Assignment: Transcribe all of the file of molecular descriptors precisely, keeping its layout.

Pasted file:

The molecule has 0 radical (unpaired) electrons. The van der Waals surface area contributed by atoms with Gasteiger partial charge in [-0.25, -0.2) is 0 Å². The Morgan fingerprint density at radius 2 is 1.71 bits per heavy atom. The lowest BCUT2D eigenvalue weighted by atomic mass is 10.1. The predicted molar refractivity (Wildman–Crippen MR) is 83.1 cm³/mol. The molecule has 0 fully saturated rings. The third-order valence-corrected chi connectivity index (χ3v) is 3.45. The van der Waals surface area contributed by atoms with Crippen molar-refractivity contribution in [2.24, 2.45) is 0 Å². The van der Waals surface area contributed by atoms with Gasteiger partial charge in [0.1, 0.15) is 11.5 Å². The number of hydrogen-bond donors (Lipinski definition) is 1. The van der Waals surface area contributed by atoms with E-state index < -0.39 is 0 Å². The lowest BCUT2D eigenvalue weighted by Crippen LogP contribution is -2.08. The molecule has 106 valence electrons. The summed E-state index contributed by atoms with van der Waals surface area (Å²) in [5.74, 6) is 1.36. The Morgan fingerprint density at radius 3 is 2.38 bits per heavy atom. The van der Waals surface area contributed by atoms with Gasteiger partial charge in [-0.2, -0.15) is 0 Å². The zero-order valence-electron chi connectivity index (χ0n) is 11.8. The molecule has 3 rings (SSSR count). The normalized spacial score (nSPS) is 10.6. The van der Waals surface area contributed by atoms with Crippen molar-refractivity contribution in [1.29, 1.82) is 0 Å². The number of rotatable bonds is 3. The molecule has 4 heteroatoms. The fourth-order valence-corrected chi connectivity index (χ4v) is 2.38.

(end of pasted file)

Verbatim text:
The molecule has 0 radical (unpaired) electrons. The van der Waals surface area contributed by atoms with Gasteiger partial charge in [-0.25, -0.2) is 0 Å². The Morgan fingerprint density at radius 2 is 1.71 bits per heavy atom. The lowest BCUT2D eigenvalue weighted by atomic mass is 10.1. The predicted molar refractivity (Wildman–Crippen MR) is 83.1 cm³/mol. The molecule has 0 fully saturated rings. The third-order valence-corrected chi connectivity index (χ3v) is 3.45. The van der Waals surface area contributed by atoms with Crippen molar-refractivity contribution in [2.24, 2.45) is 0 Å². The van der Waals surface area contributed by atoms with Gasteiger partial charge in [0.1, 0.15) is 11.5 Å². The number of hydrogen-bond donors (Lipinski definition) is 1. The van der Waals surface area contributed by atoms with E-state index < -0.39 is 0 Å². The lowest BCUT2D eigenvalue weighted by Crippen LogP contribution is -2.08. The molecule has 106 valence electrons. The summed E-state index contributed by atoms with van der Waals surface area (Å²) in [5.74, 6) is 1.36. The Morgan fingerprint density at radius 3 is 2.38 bits per heavy atom. The van der Waals surface area contributed by atoms with Gasteiger partial charge in [-0.2, -0.15) is 0 Å². The zero-order valence-electron chi connectivity index (χ0n) is 11.8. The molecule has 3 rings (SSSR count). The normalized spacial score (nSPS) is 10.6. The van der Waals surface area contributed by atoms with Crippen molar-refractivity contribution in [1.29, 1.82) is 0 Å². The number of rotatable bonds is 3. The molecule has 4 heteroatoms. The fourth-order valence-corrected chi connectivity index (χ4v) is 2.38.